Purchasing new weapons and armor could’ve been made much easier. It doesn’t help you one bit when you’re asking yourself if you should lay down 10000 gold for a helmet if you don’t even know if it’s better than the one you have on. Yes, that’s right, the only thing they tell you is if the character you have can or cannot equip it. You have to gamble your money and pray that it’s better than what you have on or you will have just wasted a good portion of your money. This is really one of the last FF’s that include bows but they’re implemented in a great way. You get all types of great bows throughout the game and then you can choose from an assortment of arrows that are also obtained in just about in every dungeon. But here’s the catch, it actually keeps track of your arrows. I’ve never heard of such thing in an RPG, so this caught me by surprise and awe. Although the worst thing they decided to do you was this; if wanted to cure yourself with a spell or item, you could use it to cure once and then it would take you back to the menu. So you’d have to go back and choose it again and then heal and repeat. This got extremely annoying after the first few times I realized it and it’ll surely annoy you as well. The rest of the gameplay is superb as well, all the other abilities, spells, and summons are cool to use and provide a different assortment of spells and summons than most of the FF’s.

Aside from the great gameplay and story, FF4 really shines with it’s collection of music scores. Some of the most underrated and under appreciated songs are included in this game and they really put the excitement into the game. The airship theme song is among my favorites and the other being a beautiful melody that is played whenever there is sorrow in the game. And it’s not just those two that are great, each and every song that’s played fits the surrounding amazingly. When you’re traversing the world map, you feel like you’re walking along those blades of grass. If you’re stuck in the darkest depths of a cave, you gain a sense of fear.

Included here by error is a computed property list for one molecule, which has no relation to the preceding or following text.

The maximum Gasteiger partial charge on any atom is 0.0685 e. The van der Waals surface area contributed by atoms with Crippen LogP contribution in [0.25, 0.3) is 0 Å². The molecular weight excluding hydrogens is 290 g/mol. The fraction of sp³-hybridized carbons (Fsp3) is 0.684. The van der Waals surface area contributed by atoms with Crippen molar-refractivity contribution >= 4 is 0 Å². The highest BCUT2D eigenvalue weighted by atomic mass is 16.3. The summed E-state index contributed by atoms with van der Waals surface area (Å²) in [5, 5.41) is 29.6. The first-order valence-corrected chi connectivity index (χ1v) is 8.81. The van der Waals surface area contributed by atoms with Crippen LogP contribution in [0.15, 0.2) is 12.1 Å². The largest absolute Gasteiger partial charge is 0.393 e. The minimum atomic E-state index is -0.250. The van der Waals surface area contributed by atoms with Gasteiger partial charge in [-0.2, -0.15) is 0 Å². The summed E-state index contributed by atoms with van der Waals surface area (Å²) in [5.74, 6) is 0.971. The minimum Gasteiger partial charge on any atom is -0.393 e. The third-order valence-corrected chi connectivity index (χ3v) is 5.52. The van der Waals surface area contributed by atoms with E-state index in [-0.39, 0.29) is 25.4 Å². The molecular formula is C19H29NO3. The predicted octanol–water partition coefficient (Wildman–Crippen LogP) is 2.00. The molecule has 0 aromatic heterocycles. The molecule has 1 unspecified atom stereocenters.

As you travel the world on your journey, you’ll visit each and every village the game has to offer. And my, what great villages they have to offer. None of the villages appear, as replicas of another. The villagers are different and obviously say different things. Some villages have pigs, minis, frogs, and dancers as their villagers. While this may seem crazy to you, it actually works out in this mystical fantasy of a world. It’s too bad that they don’t include the pig and frog in current FF’s, it would be funny and different to see.

FF4 a marvelous game, filled with an excellent story, awesome cast of characters and villains and is loaded with more surprises than a jack-in-the box. It’s short but the experience is an absolute joy. Don’t let the sub-par graphics turn you away because this is truly one of those gameplay over graphics games.

All in all, the game can be completed and all side-quests done in about 15 hours. Not to long of a game nor is there much to do after that. It’s a definite must-play for any RPG fan out there and can easily be found included in Final Fantasy Chronicles, although I must recommend the SNES version over that. You will always be anxious to play and find out what happens next every moment throughout the game.

Rating:   4.5 - Outstanding